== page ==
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I am following Apple's iTunes connect guide (as of today 13th November 2013) for designing an image. At page 239 of their guide I am confused on the following:

Background artwork must be at least 3200 pixels in width and 600 pixels in height with a minimum resolution of 72 dpi, in the RGB color space, and in the PSD format.

How can I make sure (measure?) that all the layers of the PSD file have a minimum resolution of 72 dpi?

In other terms, how can I verify that the file does not contain layers that had been created by scaling lower resolution images and then setting the overall file resolution to 72 dpi ?

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ignore the dpi setting. No idea why Apple included it in the documentation, but it's irrelevant for screen graphics. Just make sure your overall PSD file fits within the 3200x600 spec. –  DA01 Nov 13 '13 at 16:12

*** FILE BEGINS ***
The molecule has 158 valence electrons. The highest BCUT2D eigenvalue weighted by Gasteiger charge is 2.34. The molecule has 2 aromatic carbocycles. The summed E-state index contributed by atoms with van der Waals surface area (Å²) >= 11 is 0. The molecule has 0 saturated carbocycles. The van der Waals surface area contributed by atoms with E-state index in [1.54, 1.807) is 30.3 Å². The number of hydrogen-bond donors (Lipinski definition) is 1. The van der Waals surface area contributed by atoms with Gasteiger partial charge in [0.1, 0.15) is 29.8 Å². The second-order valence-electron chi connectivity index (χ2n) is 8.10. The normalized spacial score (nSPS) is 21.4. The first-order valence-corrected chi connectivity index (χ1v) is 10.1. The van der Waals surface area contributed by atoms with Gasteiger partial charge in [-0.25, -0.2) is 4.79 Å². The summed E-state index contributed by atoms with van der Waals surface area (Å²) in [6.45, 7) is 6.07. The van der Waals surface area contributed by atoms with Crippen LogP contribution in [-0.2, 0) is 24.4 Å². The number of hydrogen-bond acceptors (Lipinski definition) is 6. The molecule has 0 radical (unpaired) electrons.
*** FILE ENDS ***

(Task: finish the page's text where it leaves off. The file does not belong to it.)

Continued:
2 Answers 2

Photoshop layers are all controlled by a single ppi setting.

When creating a new document, you are asked what PPI (Resolution) you want the document to be set at:

new document

If you are working on an existing document, the PPI setting can be found at Image > Image Size... in the menu:

Existing image

Note that if you change the PPI (Resolution) setting with Resample Image unchecked you will see a change in the width and height of the image as well.

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The image size does not depend on pixel dimensions but it determined by the dpi value the images will have on the output device. For a computer monitor this will typically be 72 dpi which is the default setting in most graphic applications. For print output other dpi values may be needed.

These settings can be made or looked up in Gimp with the Image > Print Size... dialog:

enter image description here

Note that depending on image size there may be rounding errors in the value displayed. Also note that after we changed the dpi setting in Gimp all newly created images will also have these settings. We therefore will have to change them back to defaults after we had saved our image.

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